Friday, December 04, 2015

Feds try new strategy in wildfire rehab in southwest Idaho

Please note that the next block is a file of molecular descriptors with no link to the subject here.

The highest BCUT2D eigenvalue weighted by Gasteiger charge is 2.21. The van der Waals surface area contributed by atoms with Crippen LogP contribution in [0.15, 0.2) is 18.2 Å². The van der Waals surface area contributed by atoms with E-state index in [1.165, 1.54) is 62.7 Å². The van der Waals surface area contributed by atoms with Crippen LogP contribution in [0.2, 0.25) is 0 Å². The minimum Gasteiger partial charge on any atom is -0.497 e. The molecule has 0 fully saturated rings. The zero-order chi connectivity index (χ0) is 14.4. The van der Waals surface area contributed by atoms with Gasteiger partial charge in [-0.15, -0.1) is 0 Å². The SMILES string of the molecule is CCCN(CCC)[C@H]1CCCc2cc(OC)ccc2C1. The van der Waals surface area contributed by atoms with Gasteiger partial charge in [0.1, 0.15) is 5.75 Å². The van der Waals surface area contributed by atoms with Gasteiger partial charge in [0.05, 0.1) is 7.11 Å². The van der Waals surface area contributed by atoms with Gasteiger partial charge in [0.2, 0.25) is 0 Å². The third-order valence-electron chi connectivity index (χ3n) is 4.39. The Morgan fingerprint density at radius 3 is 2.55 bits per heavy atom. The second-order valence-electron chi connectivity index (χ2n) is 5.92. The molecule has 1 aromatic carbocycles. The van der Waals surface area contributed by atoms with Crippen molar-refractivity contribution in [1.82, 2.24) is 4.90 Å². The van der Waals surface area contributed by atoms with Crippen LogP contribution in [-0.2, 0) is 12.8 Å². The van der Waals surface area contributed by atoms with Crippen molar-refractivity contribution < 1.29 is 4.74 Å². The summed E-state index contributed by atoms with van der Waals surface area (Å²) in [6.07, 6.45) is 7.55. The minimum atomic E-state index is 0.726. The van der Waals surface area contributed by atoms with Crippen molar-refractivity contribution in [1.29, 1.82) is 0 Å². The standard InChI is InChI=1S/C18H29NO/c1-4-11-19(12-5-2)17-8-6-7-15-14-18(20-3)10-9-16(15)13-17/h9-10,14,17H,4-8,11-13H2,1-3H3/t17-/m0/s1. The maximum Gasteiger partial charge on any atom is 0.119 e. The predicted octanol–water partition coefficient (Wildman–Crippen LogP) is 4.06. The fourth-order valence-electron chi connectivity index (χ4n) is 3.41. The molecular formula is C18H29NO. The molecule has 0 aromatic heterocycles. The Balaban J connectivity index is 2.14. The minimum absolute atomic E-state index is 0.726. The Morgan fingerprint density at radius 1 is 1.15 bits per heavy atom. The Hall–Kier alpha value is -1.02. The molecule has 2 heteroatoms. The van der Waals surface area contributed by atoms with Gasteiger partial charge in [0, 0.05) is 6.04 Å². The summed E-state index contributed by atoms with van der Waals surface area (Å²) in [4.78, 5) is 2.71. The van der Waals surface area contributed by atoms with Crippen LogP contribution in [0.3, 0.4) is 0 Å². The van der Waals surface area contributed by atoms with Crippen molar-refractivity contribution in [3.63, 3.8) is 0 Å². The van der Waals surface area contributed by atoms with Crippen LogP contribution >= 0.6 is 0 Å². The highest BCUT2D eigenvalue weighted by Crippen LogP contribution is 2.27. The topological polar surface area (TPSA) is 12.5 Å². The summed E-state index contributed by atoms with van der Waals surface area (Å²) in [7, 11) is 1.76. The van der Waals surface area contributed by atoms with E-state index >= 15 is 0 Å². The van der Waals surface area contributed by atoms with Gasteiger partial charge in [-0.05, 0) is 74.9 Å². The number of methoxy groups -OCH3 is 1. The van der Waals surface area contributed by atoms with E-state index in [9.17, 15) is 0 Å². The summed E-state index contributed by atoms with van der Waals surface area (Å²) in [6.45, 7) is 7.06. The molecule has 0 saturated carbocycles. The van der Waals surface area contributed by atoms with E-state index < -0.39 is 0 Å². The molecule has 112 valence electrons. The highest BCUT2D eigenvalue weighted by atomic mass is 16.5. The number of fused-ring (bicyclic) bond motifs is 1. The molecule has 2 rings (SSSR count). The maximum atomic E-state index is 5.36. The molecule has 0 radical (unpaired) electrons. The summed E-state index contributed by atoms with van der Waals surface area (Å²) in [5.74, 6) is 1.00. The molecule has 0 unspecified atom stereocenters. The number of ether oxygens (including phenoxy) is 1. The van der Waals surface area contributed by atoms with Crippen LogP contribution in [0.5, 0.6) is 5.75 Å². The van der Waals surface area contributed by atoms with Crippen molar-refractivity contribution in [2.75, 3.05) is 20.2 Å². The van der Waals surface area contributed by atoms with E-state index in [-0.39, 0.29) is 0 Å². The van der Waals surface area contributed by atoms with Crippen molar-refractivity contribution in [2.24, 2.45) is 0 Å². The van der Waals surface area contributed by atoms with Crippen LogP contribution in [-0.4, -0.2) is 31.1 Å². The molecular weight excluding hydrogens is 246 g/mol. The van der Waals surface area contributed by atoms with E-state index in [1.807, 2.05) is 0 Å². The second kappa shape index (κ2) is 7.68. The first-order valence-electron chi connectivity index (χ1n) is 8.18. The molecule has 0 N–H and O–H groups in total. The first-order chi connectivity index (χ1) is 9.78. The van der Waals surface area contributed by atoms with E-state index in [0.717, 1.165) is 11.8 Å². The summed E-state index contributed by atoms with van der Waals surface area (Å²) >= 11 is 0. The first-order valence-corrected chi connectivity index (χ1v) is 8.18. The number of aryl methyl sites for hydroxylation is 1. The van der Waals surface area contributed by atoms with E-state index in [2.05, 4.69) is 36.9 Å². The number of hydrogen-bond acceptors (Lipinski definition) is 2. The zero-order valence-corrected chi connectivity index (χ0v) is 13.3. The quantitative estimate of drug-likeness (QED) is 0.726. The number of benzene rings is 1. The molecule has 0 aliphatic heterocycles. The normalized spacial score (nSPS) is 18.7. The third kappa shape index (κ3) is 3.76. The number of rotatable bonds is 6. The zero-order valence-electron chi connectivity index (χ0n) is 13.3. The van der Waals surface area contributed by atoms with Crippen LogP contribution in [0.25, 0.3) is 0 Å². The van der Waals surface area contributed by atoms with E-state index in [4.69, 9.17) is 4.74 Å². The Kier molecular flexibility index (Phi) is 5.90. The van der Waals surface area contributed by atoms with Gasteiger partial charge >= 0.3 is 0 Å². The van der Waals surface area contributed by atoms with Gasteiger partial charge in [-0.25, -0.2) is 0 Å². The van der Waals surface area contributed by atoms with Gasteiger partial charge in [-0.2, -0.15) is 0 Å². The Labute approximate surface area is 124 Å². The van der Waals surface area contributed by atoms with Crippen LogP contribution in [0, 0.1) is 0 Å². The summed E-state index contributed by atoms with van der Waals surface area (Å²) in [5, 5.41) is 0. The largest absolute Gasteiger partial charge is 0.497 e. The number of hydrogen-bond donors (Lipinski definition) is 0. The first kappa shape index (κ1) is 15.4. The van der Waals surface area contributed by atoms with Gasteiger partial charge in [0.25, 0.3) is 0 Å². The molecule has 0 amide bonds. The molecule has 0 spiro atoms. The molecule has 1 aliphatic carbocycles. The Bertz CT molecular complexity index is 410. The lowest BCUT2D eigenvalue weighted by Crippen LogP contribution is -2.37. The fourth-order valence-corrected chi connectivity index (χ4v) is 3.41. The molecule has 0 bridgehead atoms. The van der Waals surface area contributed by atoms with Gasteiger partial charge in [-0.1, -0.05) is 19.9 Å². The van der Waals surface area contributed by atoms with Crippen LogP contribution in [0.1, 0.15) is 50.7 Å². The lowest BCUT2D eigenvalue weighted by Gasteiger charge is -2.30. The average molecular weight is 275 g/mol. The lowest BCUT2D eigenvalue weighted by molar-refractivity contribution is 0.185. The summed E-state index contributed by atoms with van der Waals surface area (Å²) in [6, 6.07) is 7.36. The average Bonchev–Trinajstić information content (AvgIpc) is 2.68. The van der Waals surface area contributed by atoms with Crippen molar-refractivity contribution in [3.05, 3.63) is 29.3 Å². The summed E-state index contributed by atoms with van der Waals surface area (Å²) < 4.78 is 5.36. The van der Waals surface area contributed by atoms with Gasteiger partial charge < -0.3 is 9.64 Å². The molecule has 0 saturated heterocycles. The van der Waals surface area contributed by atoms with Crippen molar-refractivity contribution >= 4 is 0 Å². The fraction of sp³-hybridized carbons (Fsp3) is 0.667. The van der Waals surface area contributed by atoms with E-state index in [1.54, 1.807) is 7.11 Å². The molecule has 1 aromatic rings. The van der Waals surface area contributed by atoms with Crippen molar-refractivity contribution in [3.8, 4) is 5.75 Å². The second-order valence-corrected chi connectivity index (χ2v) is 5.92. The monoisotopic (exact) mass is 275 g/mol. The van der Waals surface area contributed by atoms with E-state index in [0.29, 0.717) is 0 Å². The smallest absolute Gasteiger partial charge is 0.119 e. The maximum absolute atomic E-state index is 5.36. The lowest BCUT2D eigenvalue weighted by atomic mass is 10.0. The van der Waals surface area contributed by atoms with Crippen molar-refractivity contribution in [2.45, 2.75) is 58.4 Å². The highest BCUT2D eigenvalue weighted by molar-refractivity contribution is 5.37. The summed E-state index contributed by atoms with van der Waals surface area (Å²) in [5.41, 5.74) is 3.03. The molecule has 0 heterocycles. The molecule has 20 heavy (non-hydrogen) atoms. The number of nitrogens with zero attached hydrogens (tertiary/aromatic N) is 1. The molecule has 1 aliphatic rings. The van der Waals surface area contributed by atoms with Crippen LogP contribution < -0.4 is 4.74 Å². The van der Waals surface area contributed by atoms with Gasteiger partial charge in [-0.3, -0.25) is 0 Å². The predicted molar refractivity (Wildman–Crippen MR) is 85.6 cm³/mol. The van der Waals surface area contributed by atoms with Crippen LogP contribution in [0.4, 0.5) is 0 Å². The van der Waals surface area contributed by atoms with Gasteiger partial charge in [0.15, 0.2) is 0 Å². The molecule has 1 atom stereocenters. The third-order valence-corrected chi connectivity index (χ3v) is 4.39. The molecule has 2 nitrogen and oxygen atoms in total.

The federal government has a long history of failure when it comes to restoring sagebrush rangeland scorched by wildfires. Scientists and land managers aim to change that by using the knowledge gained in those setbacks to restore a giant swath of sagebrush steppe destroyed by a wildfire last summer in southwest Idaho and southeast Oregon. “It’s well known that there hasn’t been much success despite the millions of dollars being invested,” said Matt Germino, a United States Geological Survey research ecologist based in Boise who specializes in sagebrush steppe ecosystems. He decided to find out why. He looked at 25 historic sagebrush reseedings following wildfires in the Snake River Plain from 1987 to 2010 involving tens of thousands of acres. He discovered that, on average, seeds came from 300 miles away and moved downward in elevation about 2,500 feet. Of the 25 seedings, nine resulted in no sagebrush. But five restoration seedings did produce good results. “The most successful seedings,” Germino said, “got their seeds from areas that had almost the identical winter temperatures as the seeding site.” The poorest restoration results, though, involved seeds that came from areas that on average were about 5.5 degrees colder in winter than where they were planted. Though vast expanses of sagebrush often look similar, there are actually three subspecies of big sagebrush. Germino said that variability is part of the reason sagebrush are among the most successful and widely-spread plants in North America. The most abundant subspecies is Wyoming big sagebrush. Basin big sagebrush is the most drought-tolerant. Mountain big sagebrush, meanwhile, is typically found at higher elevations. Within those three subspecies, Germino said, are genetic variations making groups of sagebrush best adapted for particular areas. In examining past restoration efforts, he found that burned areas typically contained Wyoming big sagebrush, but the seeds to replant those areas often came from mountain big sagebrush, resulting in failure...more

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